Failure. Magic. Woods in Winter.

Tuesday struck with all the fury of a Monday scorned. Too little sleep + defeat + excitement = a recipe for holding back tears in the middle of French class. Thankfully my kiddos were taking a quiz and I had the option to just sit and breathe for a few minutes.

My phone pinged with an email notification–a form rejection from an agent who requested my full manuscript a few weeks ago. I also learned I didn’t make the cut for a Twitter pitch contest I’d entered last week–BUT my amazing critique partner did, so there was much rejoicing. Between the sting of the full rejection and elation over her success, I was a jittery mess.

You all. You all. Her book is so good. It’s a middle-grade fantasy that feels like a classic but is at the same time completely fresh and so, so magically Southern that it makes my heart sing. I kind of can’t stand it that you can’t go get it and read it right now. It reminds me of all the fantasy I loved as a child–The Chronicles of NarniaThe Wizard of Oz, and lots more–without all the weird veiled or not-veiled sexism and racism. It also reminds me of recent books like Miss Peregrine and Stardust–but I love it more. It’s magical and darkly shimmering and I should probably stop gushing about a book you don’t get to read. Yet.

After all the excitement, plus the constant excitement of teaching middle schoolers, I dragged myself home in a state of exhaustion. All I wanted to do was collapse. I could feel myself slipping into one of the dark nights of the soul that tend, for me, to last a couple of weeks or more. So I made myself take the dog for a walk in below-freezing weather. We stepped outside in the moment when the evening was perfectly balanced between the pink-bleeding sun and the pale gold moon, flat and sharp as a paper circle against the twilight sky.

The woods were full of deer, the lees of rills and deadfall frosted with a skim of snow crystals. The air was so cold it burned with all the ferocity of a revelation. The butter-yellow moon swelled behind the trees, broken into stained glass by bare branches. A beautiful evening. A perilous one. The kind of evening on which anything is possible, even healing.

The winter woods patched me up, froze over the raw places long enough for them to begin to knit back together. I came into the supper-warm house in a glow of thawing skin and spirits.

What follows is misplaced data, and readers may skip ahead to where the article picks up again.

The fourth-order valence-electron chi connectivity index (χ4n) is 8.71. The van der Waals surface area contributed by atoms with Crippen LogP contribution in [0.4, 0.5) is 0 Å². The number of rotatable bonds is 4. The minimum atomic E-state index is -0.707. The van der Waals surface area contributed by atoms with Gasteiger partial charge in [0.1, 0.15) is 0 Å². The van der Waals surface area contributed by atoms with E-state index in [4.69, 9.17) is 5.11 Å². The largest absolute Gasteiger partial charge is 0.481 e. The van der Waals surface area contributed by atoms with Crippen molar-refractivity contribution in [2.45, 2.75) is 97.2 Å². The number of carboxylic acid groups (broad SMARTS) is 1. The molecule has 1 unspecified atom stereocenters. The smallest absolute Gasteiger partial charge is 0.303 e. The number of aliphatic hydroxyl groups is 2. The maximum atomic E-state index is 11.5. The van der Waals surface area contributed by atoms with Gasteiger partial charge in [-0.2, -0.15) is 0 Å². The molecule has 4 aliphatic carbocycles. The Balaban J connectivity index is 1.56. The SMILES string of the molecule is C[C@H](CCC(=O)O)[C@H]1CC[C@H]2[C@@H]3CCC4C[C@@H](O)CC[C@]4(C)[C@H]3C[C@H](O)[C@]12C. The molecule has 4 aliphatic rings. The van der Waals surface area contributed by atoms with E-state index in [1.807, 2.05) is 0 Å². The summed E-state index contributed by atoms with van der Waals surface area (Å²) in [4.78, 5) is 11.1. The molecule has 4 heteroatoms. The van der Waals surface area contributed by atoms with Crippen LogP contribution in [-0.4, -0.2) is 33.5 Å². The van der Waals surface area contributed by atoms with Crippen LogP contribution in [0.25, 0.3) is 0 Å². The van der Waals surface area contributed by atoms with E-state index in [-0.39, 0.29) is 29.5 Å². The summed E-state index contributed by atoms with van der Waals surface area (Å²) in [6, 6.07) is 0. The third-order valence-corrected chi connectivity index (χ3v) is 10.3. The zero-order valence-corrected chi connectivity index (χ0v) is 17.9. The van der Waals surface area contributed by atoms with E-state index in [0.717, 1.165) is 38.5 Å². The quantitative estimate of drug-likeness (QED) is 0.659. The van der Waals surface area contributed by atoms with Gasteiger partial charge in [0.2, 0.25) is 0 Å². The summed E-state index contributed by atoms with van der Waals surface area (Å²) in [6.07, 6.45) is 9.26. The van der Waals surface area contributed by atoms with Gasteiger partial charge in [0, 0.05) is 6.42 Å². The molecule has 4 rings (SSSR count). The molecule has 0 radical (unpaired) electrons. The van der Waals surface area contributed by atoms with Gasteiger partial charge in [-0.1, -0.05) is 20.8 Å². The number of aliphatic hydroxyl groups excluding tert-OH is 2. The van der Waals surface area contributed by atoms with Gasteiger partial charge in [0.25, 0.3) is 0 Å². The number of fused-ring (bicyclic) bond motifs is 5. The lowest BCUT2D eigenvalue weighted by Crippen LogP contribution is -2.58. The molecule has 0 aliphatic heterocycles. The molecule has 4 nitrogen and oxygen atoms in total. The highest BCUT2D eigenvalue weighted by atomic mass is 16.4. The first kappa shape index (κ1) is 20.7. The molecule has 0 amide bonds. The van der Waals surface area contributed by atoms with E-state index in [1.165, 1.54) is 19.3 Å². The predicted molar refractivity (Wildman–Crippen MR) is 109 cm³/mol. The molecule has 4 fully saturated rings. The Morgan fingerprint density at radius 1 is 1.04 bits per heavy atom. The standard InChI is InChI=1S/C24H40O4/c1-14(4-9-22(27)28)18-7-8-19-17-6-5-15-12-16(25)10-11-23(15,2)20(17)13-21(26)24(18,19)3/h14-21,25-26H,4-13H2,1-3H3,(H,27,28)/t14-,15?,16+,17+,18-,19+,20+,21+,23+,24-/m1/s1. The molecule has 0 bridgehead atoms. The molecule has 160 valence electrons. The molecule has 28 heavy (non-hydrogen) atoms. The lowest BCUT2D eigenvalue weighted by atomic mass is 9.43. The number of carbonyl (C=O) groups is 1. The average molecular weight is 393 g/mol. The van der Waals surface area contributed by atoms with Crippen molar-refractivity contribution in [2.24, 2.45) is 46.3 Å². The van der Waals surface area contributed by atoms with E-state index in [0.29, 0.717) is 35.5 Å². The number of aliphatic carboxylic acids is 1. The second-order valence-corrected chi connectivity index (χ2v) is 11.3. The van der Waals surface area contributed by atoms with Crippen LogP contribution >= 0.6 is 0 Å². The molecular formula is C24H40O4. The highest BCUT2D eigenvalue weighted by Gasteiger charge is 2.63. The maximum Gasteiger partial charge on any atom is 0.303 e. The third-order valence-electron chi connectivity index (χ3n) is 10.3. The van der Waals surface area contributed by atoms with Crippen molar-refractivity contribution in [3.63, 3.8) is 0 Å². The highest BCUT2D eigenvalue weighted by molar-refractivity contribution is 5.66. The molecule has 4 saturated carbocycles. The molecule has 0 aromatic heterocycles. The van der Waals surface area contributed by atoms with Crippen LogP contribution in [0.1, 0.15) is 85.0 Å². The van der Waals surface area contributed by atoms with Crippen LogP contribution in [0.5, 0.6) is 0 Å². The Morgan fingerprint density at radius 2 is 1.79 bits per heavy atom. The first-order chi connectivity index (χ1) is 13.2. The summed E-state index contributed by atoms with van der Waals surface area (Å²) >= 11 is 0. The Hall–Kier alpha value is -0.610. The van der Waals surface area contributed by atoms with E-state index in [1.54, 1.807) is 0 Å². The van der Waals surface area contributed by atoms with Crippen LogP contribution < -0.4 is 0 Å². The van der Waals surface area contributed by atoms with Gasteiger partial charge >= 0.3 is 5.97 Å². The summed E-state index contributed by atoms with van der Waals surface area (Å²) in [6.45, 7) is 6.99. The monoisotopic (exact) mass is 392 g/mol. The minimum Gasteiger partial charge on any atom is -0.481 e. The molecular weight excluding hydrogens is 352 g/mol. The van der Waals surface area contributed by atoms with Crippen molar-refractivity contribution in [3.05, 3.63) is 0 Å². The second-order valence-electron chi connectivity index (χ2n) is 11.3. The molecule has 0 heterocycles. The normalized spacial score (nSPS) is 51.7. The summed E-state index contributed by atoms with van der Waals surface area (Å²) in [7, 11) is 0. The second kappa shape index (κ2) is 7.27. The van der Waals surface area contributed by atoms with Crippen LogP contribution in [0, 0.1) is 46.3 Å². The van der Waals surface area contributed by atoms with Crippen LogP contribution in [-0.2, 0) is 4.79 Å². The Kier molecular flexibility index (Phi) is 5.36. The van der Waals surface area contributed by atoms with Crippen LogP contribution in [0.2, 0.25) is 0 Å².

I am okay.

I do a lot of thinking about failure, because I do a lot of failing. It wasn’t always this way. I used to be a golden child who starred in plays and won spelling bees and got straight As and gave papers at professional conferences as a student. I do a lot of thinking about how to teach my students to fail–how to accept failure instead of letting it shatter you, how to learn from it, how to let it break you apart and then rebuild you, cracked and flawed yet stronger than you were before. One of these days I hope to figure it out–how to convey this to them in a way that will make sense, in a way that will be useful to them, in a way that will empower them to see that it is only through failing that we truly succeed. I’ll let you know if I figure it out.

In the meantime, I leave you with some little bits and bobs of magic from my writing habitat. I could use a little magic today, and perhaps you could, too.


4 thoughts on “Failure. Magic. Woods in Winter.

  1. I’m SUPPOSED to be writing into another chapter of THE BOOK today. I even told my writing accountability person that today was wide open for writing!

    But that was on Monday and I didn’t have anything written on my calendar. Because scheduling kids’ soccer games, grocery shopping, writing emails to prospective students to register for an upcoming class, trying to come up with the just right gift for my beloved supervisor’s UN-happy hour lay-off party, and texting messages to my new business partner – well, these things were not written on my calendar, Brenna. But they have to happen.

    SO – after all of the things that weren’t on my calendar were done, I needed to get back into writing. But I couldn’t get my head in the game. And then – so happy to see that you had posted a blog. Just what I needed. Your gorgeous writing about failure, but also about healing and resilience, and gorgeous “butter-yellow moons broken into stained glass by the branches…” So beautiful.

    As I was reading your post, I was also listening to Ray LaMontagne’s song, “Shelter.” Do you know it? Here’s a link to listen.

    I’ll shelter you, if you’ll shelter me, Bee. Your post saved my bacon this afternoon. I owe you one.

    1. Oh, sweet Barb, you owe me nothing. Thank you for always reading and responding, for being so consistently thoughtful and present, and for the good work you do in the world. I hope the chaos is resolving for you, and that you find yourself with some much-needed time to breathe. Thank you so much for the song! and for being you. Your words are a comfort and a reminder that this is why I write–for the ones who need it. ❤

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